An end to employment tribunal feesApril 15th, 2015
After years of personal teeth gnashing over the disastrous policy of employment tribunal fees, it is encouraging to see that the Labour party has promised to abolish them if elected in May. In its workplace manifesto launched on 1 April Labour states unequivocally that the Tory-led government’s fee system had failed. For those of us who have been arguing against this government’s systematic dismantling of access to justice it was a real hallelujah moment.
This so-called battle on red tape led by the Tories has seen many people with genuine grievances locked out of the justice system. Claims fell by over 70 per cent when fees came in and are continuing to decrease in some areas. The notion that this has put off vexatious litigants, those who have no claim, is not supported by the employment tribunal statistics, as the number of claims that are unsuccessful or struck out at an early stage has risen slightly as a percentage of claims issued. Anecdotally, it is often apparent that the money that people may have spent on legal advice, is now going on tribunal fees and therefore they are not getting crucial guidance on how to present their claim. The effect of this is particularly injurious as the coalition dramatically cut funding to pro bono providers including organisations like the Citizens Advice Bureau, which used to fill the gap. For employees who do make it through the employment tribunal system despite the fees, they can be faced with a recalcitrant employer who does not honour the tribunal judgment and refuses to pay them their compensatory award. This problem has in fact been acknowledged by Jo Swinson, the Liberal Democrat minister for employment relations, in her article for this month’s Employment Lawyers’ Association monthly newsletter. Although, typically for the Liberal Democrats, no solution has been forthcoming during her tenure.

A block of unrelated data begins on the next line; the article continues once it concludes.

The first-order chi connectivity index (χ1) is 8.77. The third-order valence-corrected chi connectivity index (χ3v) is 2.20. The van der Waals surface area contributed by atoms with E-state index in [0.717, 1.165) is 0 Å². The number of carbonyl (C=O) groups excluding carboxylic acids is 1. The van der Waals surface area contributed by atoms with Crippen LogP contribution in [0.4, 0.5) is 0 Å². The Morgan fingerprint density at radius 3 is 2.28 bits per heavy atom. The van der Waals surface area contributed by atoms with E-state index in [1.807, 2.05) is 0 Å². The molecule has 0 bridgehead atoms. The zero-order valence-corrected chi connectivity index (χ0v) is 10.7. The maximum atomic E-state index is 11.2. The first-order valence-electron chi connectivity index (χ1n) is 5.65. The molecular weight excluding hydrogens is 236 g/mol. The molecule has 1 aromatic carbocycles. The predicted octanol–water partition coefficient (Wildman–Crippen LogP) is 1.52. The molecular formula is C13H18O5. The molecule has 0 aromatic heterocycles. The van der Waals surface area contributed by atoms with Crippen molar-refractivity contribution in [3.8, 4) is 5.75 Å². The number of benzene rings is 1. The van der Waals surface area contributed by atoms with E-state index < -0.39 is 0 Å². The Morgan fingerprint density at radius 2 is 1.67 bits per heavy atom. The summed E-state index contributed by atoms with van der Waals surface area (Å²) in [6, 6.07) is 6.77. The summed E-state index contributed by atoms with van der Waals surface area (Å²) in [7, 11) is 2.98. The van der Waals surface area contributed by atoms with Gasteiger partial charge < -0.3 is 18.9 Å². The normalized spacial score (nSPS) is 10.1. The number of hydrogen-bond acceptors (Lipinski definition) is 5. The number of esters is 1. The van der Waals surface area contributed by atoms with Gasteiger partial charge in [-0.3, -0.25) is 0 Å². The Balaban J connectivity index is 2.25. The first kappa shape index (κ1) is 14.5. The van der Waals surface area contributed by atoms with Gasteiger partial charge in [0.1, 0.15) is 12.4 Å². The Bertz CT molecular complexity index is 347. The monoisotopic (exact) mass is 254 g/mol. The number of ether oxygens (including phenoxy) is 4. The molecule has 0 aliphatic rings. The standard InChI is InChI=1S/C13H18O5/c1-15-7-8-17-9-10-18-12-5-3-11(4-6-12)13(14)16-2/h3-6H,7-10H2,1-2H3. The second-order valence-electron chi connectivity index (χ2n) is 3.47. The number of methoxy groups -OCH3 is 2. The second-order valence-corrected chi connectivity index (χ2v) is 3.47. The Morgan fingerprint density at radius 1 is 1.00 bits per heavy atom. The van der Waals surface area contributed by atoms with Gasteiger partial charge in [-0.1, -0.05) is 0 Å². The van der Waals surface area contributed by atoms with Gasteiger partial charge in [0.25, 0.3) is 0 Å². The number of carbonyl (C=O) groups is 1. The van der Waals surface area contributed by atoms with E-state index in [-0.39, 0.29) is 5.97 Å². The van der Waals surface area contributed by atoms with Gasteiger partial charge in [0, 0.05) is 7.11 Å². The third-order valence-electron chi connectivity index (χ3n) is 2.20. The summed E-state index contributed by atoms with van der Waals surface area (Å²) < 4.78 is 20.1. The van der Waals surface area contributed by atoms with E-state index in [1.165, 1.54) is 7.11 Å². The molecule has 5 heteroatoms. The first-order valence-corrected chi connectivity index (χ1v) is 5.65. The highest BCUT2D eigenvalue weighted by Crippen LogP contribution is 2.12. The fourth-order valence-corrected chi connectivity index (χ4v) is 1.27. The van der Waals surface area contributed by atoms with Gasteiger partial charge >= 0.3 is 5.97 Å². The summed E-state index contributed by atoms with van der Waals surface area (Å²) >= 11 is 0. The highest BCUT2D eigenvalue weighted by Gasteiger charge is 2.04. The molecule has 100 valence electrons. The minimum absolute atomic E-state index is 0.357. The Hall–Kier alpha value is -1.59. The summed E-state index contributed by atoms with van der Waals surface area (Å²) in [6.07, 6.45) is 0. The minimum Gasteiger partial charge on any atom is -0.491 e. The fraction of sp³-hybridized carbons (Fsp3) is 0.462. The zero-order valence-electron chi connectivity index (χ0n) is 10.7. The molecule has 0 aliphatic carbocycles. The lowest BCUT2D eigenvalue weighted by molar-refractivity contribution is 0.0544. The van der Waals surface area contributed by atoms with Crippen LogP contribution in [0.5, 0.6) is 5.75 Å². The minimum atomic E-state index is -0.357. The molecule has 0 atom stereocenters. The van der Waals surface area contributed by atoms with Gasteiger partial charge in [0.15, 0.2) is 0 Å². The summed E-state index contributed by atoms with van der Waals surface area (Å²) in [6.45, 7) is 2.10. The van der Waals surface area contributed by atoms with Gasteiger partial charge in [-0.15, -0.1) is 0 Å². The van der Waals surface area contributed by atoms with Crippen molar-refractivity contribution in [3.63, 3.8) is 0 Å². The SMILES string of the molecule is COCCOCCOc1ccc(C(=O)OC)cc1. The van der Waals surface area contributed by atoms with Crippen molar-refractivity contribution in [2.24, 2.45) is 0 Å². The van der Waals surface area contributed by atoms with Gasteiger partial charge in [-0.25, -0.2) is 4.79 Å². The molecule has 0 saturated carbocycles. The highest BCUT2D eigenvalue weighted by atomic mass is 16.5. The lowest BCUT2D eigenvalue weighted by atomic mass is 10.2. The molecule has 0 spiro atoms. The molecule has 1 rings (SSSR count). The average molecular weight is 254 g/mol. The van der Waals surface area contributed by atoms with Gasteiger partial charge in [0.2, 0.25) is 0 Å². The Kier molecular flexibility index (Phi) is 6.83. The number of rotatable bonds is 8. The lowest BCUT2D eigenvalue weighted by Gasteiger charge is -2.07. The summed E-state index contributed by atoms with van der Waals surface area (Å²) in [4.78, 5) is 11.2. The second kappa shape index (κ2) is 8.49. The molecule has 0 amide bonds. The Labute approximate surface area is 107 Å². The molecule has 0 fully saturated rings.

Labour’s business manifesto promise will make a real difference to the lives of people with legitimate disputes who have not had the funds to seek redress. The need for employment tribunals should be obvious since employees are often outgunned in comparison to large and heavily resourced employers. Despite a large body of evidence provided by Unison in its two judicial review challenges of the fee regime, there has been little appetite amongst the judiciary to be seen to overturn Tory led government policy. Unison has received permission to appeal the outcome of these judicial reviews but the hearings are likely to be in June 2015. It is highly unlikely that the court of appeal will produce a judgment that month and there is no guarantee that there will be a favourable outcome if the hearing proceeds, since judges may fight shy of challenging ‘political’ decisions.
The reality is that Labour’s election to government in May is the best chance of seeing access to justice restored. Labour plans to consult with both the Cofederation of British Industry and the Trade Union Congress to agree a way forward. Despite fears in some quarters that these two groups may be polarised on this issue – there is a great deal of communality in their views as evidenced in 2014. Involving representatives of business and employees reflects the true spirit of employment tribunals where a judge is often flanked by two lay members – one from a trade union and one from a business. If Labour wants to build better workplaces, its commitment to abolish employment tribunal fees is a great start.
This article was published by Progress on 8 April 2015.